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Guns Neither Increase Nor Decrease Crime Rate

Note: This post is a follow-up to one written last week about guns and homicides.

Controlling and regulating gun ownership is for the purpose of

making society safer by reducing the rates of murder and violent crime.

Does this premise hold true? That is, do fewer guns per capita correlate

with a safer country?


Last week here on Newton, Alex Berezow analyzed

the correlation between the number of privately owned guns per capita

in a country and the rate of homicide by firearms. This is a sensible

first step to answer the question of whether reducing the number of guns

in a society makes it safer. However, the greater purpose of gun

control is not to reduce firearm homicide specifically, but to reduce

the overall rates of murder and violent crime in a country.


While

it is easy to concede that committing murder with a firearm is easier

than committing murder with a less powerful weapon, reducing the number

of guns might cause an increase or decrease in murder and violent crime

for other reasons. A few lines of thought pop to mind.

 
A

country which has high gun ownership might also have fewer robberies,

assaults and murders due to people defending themselves with firearms.

Gun control might reduce the number of firearm homicides but cause an

increase in non-firearm homicides. Countries with gun control might be

more developed, safer and have less violent crime for other reasons,

just as countries with high numbers of guns might have more crime due to

more guns. Robbery or assault rates might increase without private

citizens being able to use a firearm to protect themselves.


A

simple correlation analysis cannot tell us which of these ideas, if

any, are correct, but it can shed light, to some degree, on whether gun

control is associated with less violent crime. Let's look first to see

if there is a correlation between the number of guns per capita and the

number of intentional homicides, of all types, per capita in 172

countries:


all homicide vs gun ownership all nations small.png

The answer, clearly, is no. In fact, the statistically

insignificant trend is toward slightly (as inferred from the negative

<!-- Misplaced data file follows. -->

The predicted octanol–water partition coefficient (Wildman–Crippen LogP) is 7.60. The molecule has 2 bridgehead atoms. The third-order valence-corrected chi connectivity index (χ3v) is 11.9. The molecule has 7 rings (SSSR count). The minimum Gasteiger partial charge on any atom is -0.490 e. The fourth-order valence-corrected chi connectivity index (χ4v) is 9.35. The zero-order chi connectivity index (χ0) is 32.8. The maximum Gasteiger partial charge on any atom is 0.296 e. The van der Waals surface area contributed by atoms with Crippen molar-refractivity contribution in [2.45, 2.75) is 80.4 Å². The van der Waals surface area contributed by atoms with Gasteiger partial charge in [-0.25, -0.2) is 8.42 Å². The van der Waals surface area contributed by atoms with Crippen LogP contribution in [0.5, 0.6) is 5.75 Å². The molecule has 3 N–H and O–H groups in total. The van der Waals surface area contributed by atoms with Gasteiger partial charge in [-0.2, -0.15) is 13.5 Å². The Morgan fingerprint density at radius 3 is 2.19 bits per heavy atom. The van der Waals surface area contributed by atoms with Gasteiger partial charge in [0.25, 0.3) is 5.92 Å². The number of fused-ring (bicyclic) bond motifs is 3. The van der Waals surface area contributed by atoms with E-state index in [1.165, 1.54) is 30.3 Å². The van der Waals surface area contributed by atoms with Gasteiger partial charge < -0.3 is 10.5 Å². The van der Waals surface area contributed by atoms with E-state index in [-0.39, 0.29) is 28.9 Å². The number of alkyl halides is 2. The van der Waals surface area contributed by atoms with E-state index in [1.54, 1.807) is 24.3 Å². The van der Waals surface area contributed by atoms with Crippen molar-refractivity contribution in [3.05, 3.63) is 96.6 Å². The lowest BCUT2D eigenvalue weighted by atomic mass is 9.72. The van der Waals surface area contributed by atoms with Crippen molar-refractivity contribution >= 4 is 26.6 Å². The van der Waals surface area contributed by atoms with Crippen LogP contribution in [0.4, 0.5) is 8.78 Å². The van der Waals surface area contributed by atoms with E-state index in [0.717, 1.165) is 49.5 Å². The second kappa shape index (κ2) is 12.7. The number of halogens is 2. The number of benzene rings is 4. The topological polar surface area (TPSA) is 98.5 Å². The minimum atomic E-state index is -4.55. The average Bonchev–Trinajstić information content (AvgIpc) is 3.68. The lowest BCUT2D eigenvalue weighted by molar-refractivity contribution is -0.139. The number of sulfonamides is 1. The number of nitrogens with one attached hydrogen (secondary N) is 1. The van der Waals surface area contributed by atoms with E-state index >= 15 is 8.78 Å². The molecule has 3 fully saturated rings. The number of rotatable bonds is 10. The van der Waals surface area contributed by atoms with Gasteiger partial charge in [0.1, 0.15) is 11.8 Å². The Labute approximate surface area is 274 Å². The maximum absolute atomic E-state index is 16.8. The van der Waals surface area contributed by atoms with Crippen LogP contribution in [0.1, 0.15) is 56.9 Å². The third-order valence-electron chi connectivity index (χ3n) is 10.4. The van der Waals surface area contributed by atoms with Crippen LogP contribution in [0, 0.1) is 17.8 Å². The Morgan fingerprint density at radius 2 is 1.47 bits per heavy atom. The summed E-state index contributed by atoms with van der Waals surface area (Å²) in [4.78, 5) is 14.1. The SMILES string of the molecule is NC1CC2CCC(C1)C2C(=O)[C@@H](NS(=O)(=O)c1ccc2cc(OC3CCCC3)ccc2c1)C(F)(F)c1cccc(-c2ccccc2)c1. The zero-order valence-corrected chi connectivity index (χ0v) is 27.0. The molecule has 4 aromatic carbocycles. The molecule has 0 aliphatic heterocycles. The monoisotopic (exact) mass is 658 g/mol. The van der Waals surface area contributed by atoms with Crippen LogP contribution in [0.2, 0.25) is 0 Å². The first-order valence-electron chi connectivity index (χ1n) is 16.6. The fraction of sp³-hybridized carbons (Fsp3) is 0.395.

slope of the line) less homicides as gun ownership increases.


Further,

we will follow Alex's lead investigating this correlation by

removing some countries. Let's remove all countries with very poor

development (e.g., some African, South and Central American states),

states with extremely high murder rates (nearly all of which have very

low gun ownership) and states currently involved in civil wars or major

domestic unrest. This leaves 72 more developed countries to analyze. Are

homicide rates higher in these countries with more guns?


all homicide vs gun ownership selected nations small.png

The answer is still no. There is no reasonable way to cherry-pick

any sample of countries to arrive at a significant correlation, or even a

hint that reduced gun ownership lowers overall homicide rate.


Homicide

is not the only violent crime that citizens have to fear. Robbery and

assault are also important to consider, and it's possible that firearms in the hands of law-abiding citizens might prevent them. There is reliable data on assault and robbery for about 35

countries, most of which we would consider well-developed and modern. Is

there a correlation between robbery and assault and gun ownership rate?


Assault Robbery vs Gun Ownership v3.png

There is no correlation between lower gun ownership and lower rates

of assault and robbery, just as there is no correlation between lower

homicide rate and lower gun ownership. This statistical analysis

provides no explanations, but it does point out a surprising fact: you

are no less likely to be a victim of violent crime in a country with

less guns.


What conclusions can we draw from this data?

First,

there is no correlation between the number of guns per capita and the

overall homicide rate. So people who believe fewer guns will reduce the

homicide rate may be wrong.

Second, there is no correlation

between the number of guns per capita and the rate of assaults and

robberies. So people who believe guns make society safer by reducing

overall crime may be wrong, too.

Obviously, more research is needed.


Data sources: Gun ownership rate taken from 2007 world data compiled by smallarmssurvey.org. Homicide rate taken from 2008 UN data. Assault and robbery data compiled from 2006 UN data. This

work assumes that gun ownership did not significantly increase or

decline over the roughly twelve month period that separates this data

set from the other two data sets.


Tom Hartsfield
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